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Body Language Myths

By: Libby Pelham BA - Updated: 12 Mar 2010 | comments*Discuss
Body Language Gestures Non-verbal

Body language, gestures, non-verbal communication – no matter what term is used, it is often used as a way to understand what another person is really thinking, regardless of what they are saying.

But, is everything we think we know about body language accurate? There are some myths that abound about body language that simply aren’t true.

The Eyes of a Liar

Most people will say that someone cannot look another person in the eyes and lie, but that is a myth. In fact, research conducted by Paul Ekman, a pioneer in the study of facial expressions, proves the exact opposite. Ekman’s research found that pathological liars have no problem staring someone in the eyes and lying.

And what about people who avoid eye contact? Are they being deceptive? Ekman pointed out that nervousness can make people dart their eyes and shyness can cause them to avoid eye contact completely, even when telling the truth. In some cultures, avoiding eye contact, especially in younger people, is encouraged.

Eye Contact is Good

Going along with the myth that liars cannot look a person in the eye, many believe that more eye contact is better. However, directing a fixated stare at another usually makes the other person uncomfortable. Eye contact that lasts a few seconds is best for showing attention and conveying sincerity. Any eye contact longer than that may be perceived by the other person as flirtation or intimidation.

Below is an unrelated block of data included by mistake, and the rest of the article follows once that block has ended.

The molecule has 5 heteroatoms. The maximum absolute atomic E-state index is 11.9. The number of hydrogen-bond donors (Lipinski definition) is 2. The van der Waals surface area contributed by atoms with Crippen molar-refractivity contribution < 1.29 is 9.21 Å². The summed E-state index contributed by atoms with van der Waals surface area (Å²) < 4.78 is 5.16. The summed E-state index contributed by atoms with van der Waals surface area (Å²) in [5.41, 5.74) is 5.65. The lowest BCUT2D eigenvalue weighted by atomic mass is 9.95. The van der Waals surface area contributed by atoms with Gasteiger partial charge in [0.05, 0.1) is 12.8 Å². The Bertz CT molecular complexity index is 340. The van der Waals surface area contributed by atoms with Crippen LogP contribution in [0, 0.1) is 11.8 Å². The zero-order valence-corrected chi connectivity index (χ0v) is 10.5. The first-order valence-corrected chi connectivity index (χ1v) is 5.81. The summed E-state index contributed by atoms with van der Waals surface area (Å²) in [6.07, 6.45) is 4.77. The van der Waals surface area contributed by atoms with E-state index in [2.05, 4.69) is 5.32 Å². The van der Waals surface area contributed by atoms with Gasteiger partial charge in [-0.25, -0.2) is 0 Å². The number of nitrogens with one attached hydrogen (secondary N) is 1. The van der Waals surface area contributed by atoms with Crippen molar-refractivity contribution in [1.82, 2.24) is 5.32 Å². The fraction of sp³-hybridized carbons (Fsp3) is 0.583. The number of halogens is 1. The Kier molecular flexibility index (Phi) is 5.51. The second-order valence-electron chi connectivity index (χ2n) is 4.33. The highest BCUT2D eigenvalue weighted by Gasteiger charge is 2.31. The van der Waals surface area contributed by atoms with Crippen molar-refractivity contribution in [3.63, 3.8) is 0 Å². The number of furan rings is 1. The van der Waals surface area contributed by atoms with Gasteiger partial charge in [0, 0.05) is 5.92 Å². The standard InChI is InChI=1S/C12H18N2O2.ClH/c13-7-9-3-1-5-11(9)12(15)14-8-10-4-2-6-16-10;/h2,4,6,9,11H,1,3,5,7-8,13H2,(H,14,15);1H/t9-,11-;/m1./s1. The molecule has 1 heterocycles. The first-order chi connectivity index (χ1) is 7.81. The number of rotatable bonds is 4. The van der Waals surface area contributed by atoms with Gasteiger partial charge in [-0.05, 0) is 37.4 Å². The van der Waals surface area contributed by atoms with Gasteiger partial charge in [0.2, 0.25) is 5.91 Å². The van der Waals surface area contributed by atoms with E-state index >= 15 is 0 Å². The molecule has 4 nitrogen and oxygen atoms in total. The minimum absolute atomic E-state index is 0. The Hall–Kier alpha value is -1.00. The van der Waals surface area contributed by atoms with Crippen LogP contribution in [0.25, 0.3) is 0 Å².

Hands Behind the Back

Some people mistake a person putting his or her hands behind their back when standing as a sign of power. Known as the “Prince Charles” stance, this type of body language is actually not seen by others as a sign of strength but as that of someone who is not trustworthy. People like to see a person’s hands in order to know what they are doing with them. To gain a person’s trust, a person should keep their hands front and centre.

Touching Shows Dominance

Another body language misconception is that people in power show their dominance over others by touching them. Research has shown the opposite. It is often the person of lower status that touches first. Research has also proven that women are more likely to initiate touch than men.

A Smile Means Happiness

We often associate smiles with happiness but again, that is a myth. People may smile for many reasons including when they are fearful, in contempt, feeling dejected, and unhappy.

Babies begin to smile within hours after birth, but their social smile, one in which they fix their gaze upon another person’s face, doesn’t happen until they are between five weeks and four months old. While smiles can have a powerful effect on others, it doesn’t always mean the one smiling is happy.

Fast-Talkers Can’t Be Trusted

Many people have been confronted with a fast-talking salesman who has tried to trick them into buying something. But, fast-talk doesn’t necessarily mean someone is trying to bamboozle you.

While people may be suspicious of fast-talkers, they should actually be more suspicious of those that talk slower. Speakers who take too many pauses or have long pauses peppered with “ah” and “uh” may be trying to making up details of the story he or she wants to tell as they go along.

Research has proven that some people have misconceptions about body language and what it actually means. Remember to take all things into account – culture, social dynamics, personal habits – and use as much information as possible when judging another based solely on his or her body language.

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